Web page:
Q&A: What do reforms of the State contributory pension mean?

Among the changes are a Total Contributions Approach, and Homecaring Credits

Minister for  Social Protection Regina Doherty: new system comes into place on March 30th.  Photograph: Gareth Chaney Collins

Minister for Social Protection Regina Doherty: new system comes into place on March 30th. Photograph: Gareth Chaney Collins


Minister for Social Protection Regina Doherty has announced significant reform of the State contributory pension. But what does it all mean, and will it work?

Who is affected by these changes?

It only affects people who have hit the State retirement age of 66 since September 1st, 2012, meaning many women affected by the “marriage bar” will not see any improvement in their pension. That is more than 40,000 people.

What’s changing?

Two things. First, the Government is introducing a Total Contributions Approach. Essentially, you tot up all the weekly PRSI payments you make over your working life and if they equal 40 years (2,080 weekly payments), you get a full pension. Less, and our pension is reduced pro rata.

How does that differ from the current system?

At the moment, under “yearly averaging”, you must record an average of 48 PRSI contributions for every year between the time your start your very first taxable job and the day you turn 66. That means people with gaps in their PRSI record because they take time out to raise a family, to go abroad or for any other reason, lose out.

In addition, someone who starts work later in life can secure a full pension with just 10 years’ contributions while someone who worked for 30 years over a 50-year working life would get a lower payment. Also, at present, the reduced pensions are not calculated strictly pro rata but are grouped in bands.

Yearly averaging sounds unfair. Why was that used until now?

It has been in place since 1961, not long after the State pension was introduced. Back then, nobody could achieve the 40 years of contributions and yearly averaging was a way of allowing them to secure a full pension in a shorter space of time.

Will this be the new system for all pensioners?

Not yet. The Government plans to introduce it for all new pensioners from 2020 but, for now, people will be able to choose either the current system or the new total contributions approach – whichever is more beneficial to them. The department promises that no existing pensioner will see their pension reduced as a result of the change.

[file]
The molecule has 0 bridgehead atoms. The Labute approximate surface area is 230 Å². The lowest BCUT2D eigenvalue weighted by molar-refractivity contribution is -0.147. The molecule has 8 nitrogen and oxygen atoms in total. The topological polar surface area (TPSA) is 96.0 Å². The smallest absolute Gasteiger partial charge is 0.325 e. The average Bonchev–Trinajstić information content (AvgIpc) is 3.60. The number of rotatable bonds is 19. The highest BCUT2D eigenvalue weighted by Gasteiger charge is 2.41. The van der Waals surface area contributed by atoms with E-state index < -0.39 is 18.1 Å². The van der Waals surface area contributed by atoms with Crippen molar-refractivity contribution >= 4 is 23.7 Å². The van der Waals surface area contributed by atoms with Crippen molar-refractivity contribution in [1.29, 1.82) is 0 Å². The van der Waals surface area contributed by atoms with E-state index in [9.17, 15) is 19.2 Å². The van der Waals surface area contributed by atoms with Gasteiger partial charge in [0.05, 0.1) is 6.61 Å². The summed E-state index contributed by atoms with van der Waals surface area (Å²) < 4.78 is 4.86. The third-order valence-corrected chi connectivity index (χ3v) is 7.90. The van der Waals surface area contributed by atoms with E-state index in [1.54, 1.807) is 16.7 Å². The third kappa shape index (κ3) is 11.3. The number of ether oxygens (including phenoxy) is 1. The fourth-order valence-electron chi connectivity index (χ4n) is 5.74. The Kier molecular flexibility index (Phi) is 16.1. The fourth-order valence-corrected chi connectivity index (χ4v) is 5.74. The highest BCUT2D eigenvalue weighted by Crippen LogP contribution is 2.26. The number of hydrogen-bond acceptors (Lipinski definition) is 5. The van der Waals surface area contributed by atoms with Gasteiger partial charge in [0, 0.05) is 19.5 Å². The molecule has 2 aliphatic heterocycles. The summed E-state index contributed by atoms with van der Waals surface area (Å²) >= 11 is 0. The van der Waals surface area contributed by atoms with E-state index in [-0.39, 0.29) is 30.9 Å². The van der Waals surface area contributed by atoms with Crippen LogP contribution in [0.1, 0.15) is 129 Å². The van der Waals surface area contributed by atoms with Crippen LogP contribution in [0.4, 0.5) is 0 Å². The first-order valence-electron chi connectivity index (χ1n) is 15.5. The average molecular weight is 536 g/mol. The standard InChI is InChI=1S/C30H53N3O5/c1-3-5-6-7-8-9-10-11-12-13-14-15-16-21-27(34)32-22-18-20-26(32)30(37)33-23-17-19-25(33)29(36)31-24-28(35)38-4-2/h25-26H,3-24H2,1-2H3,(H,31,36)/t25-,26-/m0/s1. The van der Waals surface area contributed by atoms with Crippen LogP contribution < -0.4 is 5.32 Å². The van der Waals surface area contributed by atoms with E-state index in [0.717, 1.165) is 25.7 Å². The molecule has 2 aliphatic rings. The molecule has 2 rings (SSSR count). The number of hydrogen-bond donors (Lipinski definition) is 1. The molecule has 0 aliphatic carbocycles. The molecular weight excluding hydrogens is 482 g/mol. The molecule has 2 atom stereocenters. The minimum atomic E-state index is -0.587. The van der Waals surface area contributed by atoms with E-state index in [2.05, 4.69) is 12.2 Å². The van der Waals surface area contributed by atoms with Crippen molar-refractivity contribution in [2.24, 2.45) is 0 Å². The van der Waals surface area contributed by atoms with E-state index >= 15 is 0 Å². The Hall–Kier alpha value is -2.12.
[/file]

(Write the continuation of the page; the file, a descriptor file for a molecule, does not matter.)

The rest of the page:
Anything else?

The Government is also introducing Homecaring Credits. These will allow people to count up to 20 years spent taking care of their family as part of the 40 years’ pensionable service they will need for a full State pension.

Isn’t there something like that available already?

Close. A Homemakers’ Scheme was introduced in 1994 allowing women or men to receive PRSI credits for up to 20 years taken out of the workforce to care for children under the age of 12 or any ill or disabled person of any age.

Is there any minimum number of PRSI payments you need to make?

You need to have made at least 520 PRSI weekly payments to qualify for any State pension. This figure was set in 2012.

When is all this happening?

The new system comes into place on March 30th when the increases in weekly welfare payments under Budget 2018 are activated. However, as it will take a while to get the necessary arrangements and technology in place, people will not be contacted until later this year and the first payments will only be made early next year, although they will be backdated to the end of March 2018.

So what do I have to do now?

Nothing. If you are affected by the changes, the Department of Social Protection will be in touch with you later this year.